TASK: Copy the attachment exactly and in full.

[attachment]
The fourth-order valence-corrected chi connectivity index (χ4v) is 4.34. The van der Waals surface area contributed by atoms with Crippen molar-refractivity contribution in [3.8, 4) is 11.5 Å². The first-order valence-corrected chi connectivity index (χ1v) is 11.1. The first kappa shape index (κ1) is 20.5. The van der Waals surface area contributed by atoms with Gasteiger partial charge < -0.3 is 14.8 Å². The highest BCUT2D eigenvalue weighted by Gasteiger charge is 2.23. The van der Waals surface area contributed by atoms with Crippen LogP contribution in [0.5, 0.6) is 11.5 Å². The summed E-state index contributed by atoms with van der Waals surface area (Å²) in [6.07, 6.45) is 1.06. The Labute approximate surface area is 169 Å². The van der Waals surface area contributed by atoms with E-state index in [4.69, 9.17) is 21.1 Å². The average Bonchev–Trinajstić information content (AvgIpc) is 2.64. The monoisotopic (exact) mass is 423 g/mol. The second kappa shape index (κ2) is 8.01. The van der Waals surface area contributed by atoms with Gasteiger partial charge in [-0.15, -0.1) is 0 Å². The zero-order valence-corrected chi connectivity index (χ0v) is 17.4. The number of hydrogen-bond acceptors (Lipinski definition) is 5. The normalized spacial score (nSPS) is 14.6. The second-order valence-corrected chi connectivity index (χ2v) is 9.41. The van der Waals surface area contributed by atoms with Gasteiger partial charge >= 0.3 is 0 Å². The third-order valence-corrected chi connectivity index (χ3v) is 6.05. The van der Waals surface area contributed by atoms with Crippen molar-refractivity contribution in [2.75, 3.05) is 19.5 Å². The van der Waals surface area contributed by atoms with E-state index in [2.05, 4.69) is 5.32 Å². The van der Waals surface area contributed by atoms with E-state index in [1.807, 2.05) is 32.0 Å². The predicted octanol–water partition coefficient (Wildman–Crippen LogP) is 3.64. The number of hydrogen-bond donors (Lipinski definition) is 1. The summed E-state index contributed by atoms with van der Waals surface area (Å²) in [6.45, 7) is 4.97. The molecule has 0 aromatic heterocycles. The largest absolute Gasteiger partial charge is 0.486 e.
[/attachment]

The fourth-order valence-corrected chi connectivity index (χ4v) is 4.34. The van der Waals surface area contributed by atoms with Crippen molar-refractivity contribution in [3.8, 4) is 11.5 Å². The first-order valence-corrected chi connectivity index (χ1v) is 11.1. The first kappa shape index (κ1) is 20.5. The van der Waals surface area contributed by atoms with Gasteiger partial charge < -0.3 is 14.8 Å². The highest BCUT2D eigenvalue weighted by Gasteiger charge is 2.23. The van der Waals surface area contributed by atoms with Crippen LogP contribution in [0.5, 0.6) is 11.5 Å². The summed E-state index contributed by atoms with van der Waals surface area (Å²) in [6.07, 6.45) is 1.06. The Labute approximate surface area is 169 Å². The van der Waals surface area contributed by atoms with E-state index in [4.69, 9.17) is 21.1 Å². The average Bonchev–Trinajstić information content (AvgIpc) is 2.64. The monoisotopic (exact) mass is 423 g/mol. The second kappa shape index (κ2) is 8.01. The van der Waals surface area contributed by atoms with Gasteiger partial charge in [-0.15, -0.1) is 0 Å². The zero-order valence-corrected chi connectivity index (χ0v) is 17.4. The number of hydrogen-bond acceptors (Lipinski definition) is 5. The normalized spacial score (nSPS) is 14.6. The second-order valence-corrected chi connectivity index (χ2v) is 9.41. The van der Waals surface area contributed by atoms with Gasteiger partial charge >= 0.3 is 0 Å². The third-order valence-corrected chi connectivity index (χ3v) is 6.05. The van der Waals surface area contributed by atoms with Crippen molar-refractivity contribution in [2.75, 3.05) is 19.5 Å². The van der Waals surface area contributed by atoms with E-state index in [2.05, 4.69) is 5.32 Å². The van der Waals surface area contributed by atoms with E-state index in [1.807, 2.05) is 32.0 Å². The predicted octanol–water partition coefficient (Wildman–Crippen LogP) is 3.64. The number of hydrogen-bond donors (Lipinski definition) is 1. The summed E-state index contributed by atoms with van der Waals surface area (Å²) in [6.45, 7) is 4.97. The molecule has 0 aromatic heterocycles. The largest absolute Gasteiger partial charge is 0.486 e.